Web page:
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Meaning and etymology of the Hebrew name Gad

Gad Gad

There are two Gads mentioned in the Bible. The famous Gad is the seventh son of Jacob and the first son of Zilpah, Leah's maid (Genesis 30:11). Gad's descendants would be one of the twelve tribes of Israel. His tribe settled east of the Jordan.
The lesser known Gad is a prophet in the time of David (1 Samuel 22:5).

This peculiar name comes from the verb gadad (gadad), meaning to cut, invade. When 49:19 Jacob blesses his sons on his deathbed, he says of Gad:

Genesis 49v19

According to HAW Theological Wordbook of the Old Testament, in nine out of eleven occurrences this verb specifcally refers to an act of self laceration in an act of worship (1 Kings 18:28). Its derivatives, however, reveal a deeper meaning:

• The noun gedud (gedud), meaning a band of raiders;
• The identical word gedud (gedud), meaning furrow, cutting; and
• The noun Gad (gad), possibly meaning fortune, but the meaning of the only Biblical occurrence of this noun is debated (Isaiah 65:11).

It seems that the verb indicates a cutting with the distinct purpose of laying a treasure bare. The ritualistic cutting results in the exposure of precious blood, and a raid produces loot.

The name Gad indicates a fortune for which a troublesome, invasive effort is made. There are plenty of words to indicate treasure or felicity, but Leah who named the son of her maid, chooses this painful word Gad, Gad.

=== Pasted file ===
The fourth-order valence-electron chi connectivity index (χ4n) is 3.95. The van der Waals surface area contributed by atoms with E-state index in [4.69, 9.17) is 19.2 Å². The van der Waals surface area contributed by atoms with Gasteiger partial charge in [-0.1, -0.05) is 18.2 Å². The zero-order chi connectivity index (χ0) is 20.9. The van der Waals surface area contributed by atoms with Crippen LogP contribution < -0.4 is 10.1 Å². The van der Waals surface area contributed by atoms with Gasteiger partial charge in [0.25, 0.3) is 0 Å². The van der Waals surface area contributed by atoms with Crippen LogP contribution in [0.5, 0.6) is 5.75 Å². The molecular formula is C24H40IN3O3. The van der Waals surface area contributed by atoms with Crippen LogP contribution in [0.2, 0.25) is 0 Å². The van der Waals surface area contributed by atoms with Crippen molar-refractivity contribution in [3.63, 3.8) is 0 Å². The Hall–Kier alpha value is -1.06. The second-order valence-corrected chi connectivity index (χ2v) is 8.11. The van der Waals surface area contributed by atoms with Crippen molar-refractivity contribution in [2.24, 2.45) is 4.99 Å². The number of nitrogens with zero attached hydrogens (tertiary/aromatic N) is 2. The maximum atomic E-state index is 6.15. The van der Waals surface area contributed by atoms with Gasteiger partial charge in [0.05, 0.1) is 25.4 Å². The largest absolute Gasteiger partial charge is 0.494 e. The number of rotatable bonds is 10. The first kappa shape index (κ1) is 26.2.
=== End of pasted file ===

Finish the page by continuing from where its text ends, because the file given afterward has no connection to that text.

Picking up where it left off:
Perhaps the reason for this is that she gave Zilpah to Jacob only because she could not conceive anymore. In those days, that was pretty awful, even though she had already given her husband four sons. Subsequently, she harshly accuses her sister Rachel of stealing her husband (30:15). Jacob loved Rachel, after all, and Leah probably didn't conceive because Jacob wasn't sleeping with her anymore.

Leah and Rachel exchange a harvest of mandrakes for the right to sleep with Jacob, and Leah conceives again. Her fifth son, Issachar, she names after the word for wage, because, she says, God gave me my wage for I gave my maid to my husband. After son five Jacob keeps coming around, and Leah gives birth to one more son and a daughter; Jacob's only.

The name Gad tells of a wife's deep anguish, shame and loneliness.

For the meaning of Gad, the NOBS Study Bible Name List reads Good Fortune. Jones' Dictionary of Old Testament Proper Names has the same, but ads Good Luck.

A more accurate translation would be Harrowing Fortune.

A related name is Megiddo.



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